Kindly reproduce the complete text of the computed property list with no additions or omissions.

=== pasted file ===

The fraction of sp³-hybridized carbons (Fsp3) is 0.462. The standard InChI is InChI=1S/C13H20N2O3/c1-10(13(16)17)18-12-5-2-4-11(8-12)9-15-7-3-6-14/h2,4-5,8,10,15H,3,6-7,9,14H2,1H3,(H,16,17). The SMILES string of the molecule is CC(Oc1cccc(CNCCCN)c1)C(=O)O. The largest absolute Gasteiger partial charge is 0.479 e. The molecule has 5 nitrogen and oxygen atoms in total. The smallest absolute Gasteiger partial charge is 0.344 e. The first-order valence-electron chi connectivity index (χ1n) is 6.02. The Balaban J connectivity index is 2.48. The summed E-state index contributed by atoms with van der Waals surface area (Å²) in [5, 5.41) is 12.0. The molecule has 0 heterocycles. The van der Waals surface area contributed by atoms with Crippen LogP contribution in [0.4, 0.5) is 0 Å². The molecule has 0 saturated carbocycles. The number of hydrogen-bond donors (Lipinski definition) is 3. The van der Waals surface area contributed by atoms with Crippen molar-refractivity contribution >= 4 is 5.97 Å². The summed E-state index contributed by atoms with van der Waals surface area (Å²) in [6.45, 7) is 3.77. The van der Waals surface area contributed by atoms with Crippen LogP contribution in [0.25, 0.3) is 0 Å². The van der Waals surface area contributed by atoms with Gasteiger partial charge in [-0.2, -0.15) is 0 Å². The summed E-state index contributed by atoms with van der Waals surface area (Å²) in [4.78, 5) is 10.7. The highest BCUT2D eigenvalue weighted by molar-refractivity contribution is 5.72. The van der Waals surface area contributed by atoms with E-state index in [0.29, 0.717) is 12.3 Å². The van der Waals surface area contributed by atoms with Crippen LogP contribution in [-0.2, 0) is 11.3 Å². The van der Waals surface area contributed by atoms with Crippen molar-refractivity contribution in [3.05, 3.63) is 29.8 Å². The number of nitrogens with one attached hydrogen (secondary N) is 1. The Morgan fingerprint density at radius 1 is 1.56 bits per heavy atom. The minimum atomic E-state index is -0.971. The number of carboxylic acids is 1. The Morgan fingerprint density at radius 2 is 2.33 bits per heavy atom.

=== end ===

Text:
The fraction of sp³-hybridized carbons (Fsp3) is 0.462. The standard InChI is InChI=1S/C13H20N2O3/c1-10(13(16)17)18-12-5-2-4-11(8-12)9-15-7-3-6-14/h2,4-5,8,10,15H,3,6-7,9,14H2,1H3,(H,16,17). The SMILES string of the molecule is CC(Oc1cccc(CNCCCN)c1)C(=O)O. The largest absolute Gasteiger partial charge is 0.479 e. The molecule has 5 nitrogen and oxygen atoms in total. The smallest absolute Gasteiger partial charge is 0.344 e. The first-order valence-electron chi connectivity index (χ1n) is 6.02. The Balaban J connectivity index is 2.48. The summed E-state index contributed by atoms with van der Waals surface area (Å²) in [5, 5.41) is 12.0. The molecule has 0 heterocycles. The van der Waals surface area contributed by atoms with Crippen LogP contribution in [0.4, 0.5) is 0 Å². The molecule has 0 saturated carbocycles. The number of hydrogen-bond donors (Lipinski definition) is 3. The van der Waals surface area contributed by atoms with Crippen molar-refractivity contribution >= 4 is 5.97 Å². The summed E-state index contributed by atoms with van der Waals surface area (Å²) in [6.45, 7) is 3.77. The van der Waals surface area contributed by atoms with Crippen LogP contribution in [0.25, 0.3) is 0 Å². The van der Waals surface area contributed by atoms with Gasteiger partial charge in [-0.2, -0.15) is 0 Å². The summed E-state index contributed by atoms with van der Waals surface area (Å²) in [4.78, 5) is 10.7. The highest BCUT2D eigenvalue weighted by molar-refractivity contribution is 5.72. The van der Waals surface area contributed by atoms with E-state index in [0.29, 0.717) is 12.3 Å². The van der Waals surface area contributed by atoms with Crippen LogP contribution in [-0.2, 0) is 11.3 Å². The van der Waals surface area contributed by atoms with Crippen molar-refractivity contribution in [3.05, 3.63) is 29.8 Å². The number of nitrogens with one attached hydrogen (secondary N) is 1. The Morgan fingerprint density at radius 1 is 1.56 bits per heavy atom. The minimum atomic E-state index is -0.971. The number of carboxylic acids is 1. The Morgan fingerprint density at radius 2 is 2.33 bits per heavy atom.